Wednesday, December 22, 2010
To illustrate the power of retailers and how fast products can be put on the "chopping block," one agent during a panel discussion at a Licensing International Show seminar described a manufacturers horror story. A product was scheduled to be introduced to the public on a Monday but as often happens it made it onto the store shelves the previous Friday. On Saturday, two days before the scheduled date, the product was deemed "dead" by the retail chain and move to the discount table. The agent did not say why the retailer decided to immediately sell the product at a discount but you can imagine how that impacted the future of the product. Not only would there be no reorders from that retailer but the word mostly likely spread to other retailers that so-and-so could not sell the product. The product was indeed dead! And if the product had licensed art on it, think what that would do to the reputation of the artist.
Knowing your customer is important in any business. Of course, the ultimate customer is the consumer and retail is the major way* that customers purchase products. How products get into retail and the pitfalls the occur along the path from art to consumer is important knowledge for artists licensing their work. Read art agent Jim Marcotte article "Tap dancing for retail" to learn more about retail, the terms used, and what could happen if a manufacturer does not get the product to the retailer in time.
* In 2010 retail stores is still the major way that consumers purchase products but e-commerce is a strong competitor. It may evidentially take over the number one spot in consumer buying.
Retailers make it their business to stock products that consumers want because the success of their company depends upon it. So a good source in finding out what is popular with consumers is to find sources of information that is aimed at retailers and query manufacturers who have direct links to retailers. Below are some suggestions on how to do it.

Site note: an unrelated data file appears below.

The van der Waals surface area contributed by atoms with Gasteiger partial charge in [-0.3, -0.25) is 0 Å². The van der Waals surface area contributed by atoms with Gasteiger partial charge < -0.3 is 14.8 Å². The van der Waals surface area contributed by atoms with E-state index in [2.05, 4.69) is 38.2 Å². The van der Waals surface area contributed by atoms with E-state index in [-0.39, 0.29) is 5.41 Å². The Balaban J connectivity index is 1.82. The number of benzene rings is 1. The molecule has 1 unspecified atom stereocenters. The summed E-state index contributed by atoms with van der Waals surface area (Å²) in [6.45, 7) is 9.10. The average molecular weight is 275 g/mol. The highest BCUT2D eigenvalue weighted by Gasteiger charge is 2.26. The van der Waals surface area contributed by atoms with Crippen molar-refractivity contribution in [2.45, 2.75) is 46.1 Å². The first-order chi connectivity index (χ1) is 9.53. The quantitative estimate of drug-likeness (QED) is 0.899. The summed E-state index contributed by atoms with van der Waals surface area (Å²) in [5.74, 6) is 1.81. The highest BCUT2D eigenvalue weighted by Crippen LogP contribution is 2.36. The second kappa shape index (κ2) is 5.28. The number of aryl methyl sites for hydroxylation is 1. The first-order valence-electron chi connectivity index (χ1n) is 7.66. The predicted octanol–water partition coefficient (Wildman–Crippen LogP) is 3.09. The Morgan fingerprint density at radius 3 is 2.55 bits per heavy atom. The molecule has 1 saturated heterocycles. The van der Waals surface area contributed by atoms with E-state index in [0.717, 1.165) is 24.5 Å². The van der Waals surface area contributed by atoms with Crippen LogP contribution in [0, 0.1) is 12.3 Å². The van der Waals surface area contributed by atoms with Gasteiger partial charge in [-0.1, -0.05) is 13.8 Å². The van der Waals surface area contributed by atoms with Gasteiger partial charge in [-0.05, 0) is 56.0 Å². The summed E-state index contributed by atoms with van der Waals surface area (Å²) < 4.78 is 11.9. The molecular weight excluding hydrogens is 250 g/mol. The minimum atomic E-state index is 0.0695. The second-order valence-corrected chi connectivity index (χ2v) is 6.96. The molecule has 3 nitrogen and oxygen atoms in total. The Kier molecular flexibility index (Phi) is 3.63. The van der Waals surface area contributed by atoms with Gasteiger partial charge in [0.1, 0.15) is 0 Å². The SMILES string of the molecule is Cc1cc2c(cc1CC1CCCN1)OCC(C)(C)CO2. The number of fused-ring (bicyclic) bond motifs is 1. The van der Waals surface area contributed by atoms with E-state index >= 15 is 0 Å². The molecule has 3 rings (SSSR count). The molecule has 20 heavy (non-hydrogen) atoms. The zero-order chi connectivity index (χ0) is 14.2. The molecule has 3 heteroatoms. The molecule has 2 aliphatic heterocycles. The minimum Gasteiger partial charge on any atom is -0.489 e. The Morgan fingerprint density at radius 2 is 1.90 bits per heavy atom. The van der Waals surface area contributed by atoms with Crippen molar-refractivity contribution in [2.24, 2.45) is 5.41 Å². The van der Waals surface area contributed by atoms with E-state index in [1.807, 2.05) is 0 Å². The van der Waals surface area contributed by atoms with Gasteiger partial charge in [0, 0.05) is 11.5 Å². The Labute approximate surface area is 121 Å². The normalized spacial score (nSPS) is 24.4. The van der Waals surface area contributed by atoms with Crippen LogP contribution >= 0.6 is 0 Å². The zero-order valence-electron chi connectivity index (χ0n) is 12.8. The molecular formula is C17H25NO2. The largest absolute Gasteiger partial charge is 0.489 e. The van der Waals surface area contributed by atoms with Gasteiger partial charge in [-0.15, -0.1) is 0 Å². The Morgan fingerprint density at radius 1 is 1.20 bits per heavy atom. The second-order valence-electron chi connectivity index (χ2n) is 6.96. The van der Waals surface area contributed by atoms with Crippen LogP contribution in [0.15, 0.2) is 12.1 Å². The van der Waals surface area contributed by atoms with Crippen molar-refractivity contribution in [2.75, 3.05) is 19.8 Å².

• Purchase trend reports & studies about consumer spending habits such as from EPM Communications, Inc. Unfortunate the reports are very pricey and out of reach for most artists. However, the site does have some interesting information worth looking at.
• Searching for articles on the internet about retail trends can be time consuming but one source that has many articles related to retail is the National Retail Federation (NRF) organization. Joining the organization is pricey but the site does have some articles for the public to view. NRF also has a blog with lots of articles such as "Top ten holiday trends for 2010."
• Querying your manufacturer partners is a good source in finding out what art themes are popular. When showing your art to art/licensing directors at trade shows, make sure that you ask about their take on current and future trends.
• Participate in call for submissions (also called art call-out or "cattle-calls") to discover what art themes the manufacturers are looking for. If they are looking for a particular theme, you can be sure that it is what retailers are looking for and thus popular with consumers. For more about cattle-calls, read "Thoughts on Doing CattleCalls - Should You?"
The above list sounds like it would be a lot of work to implement and IT IS. But to be competitive in the art licensing industry and create art that sells at retail, you must be willing to spend the time in finding out what art themes and products consumers purchase.
I welcome any comments or information that you are willing to share. Please write them in the comment section below.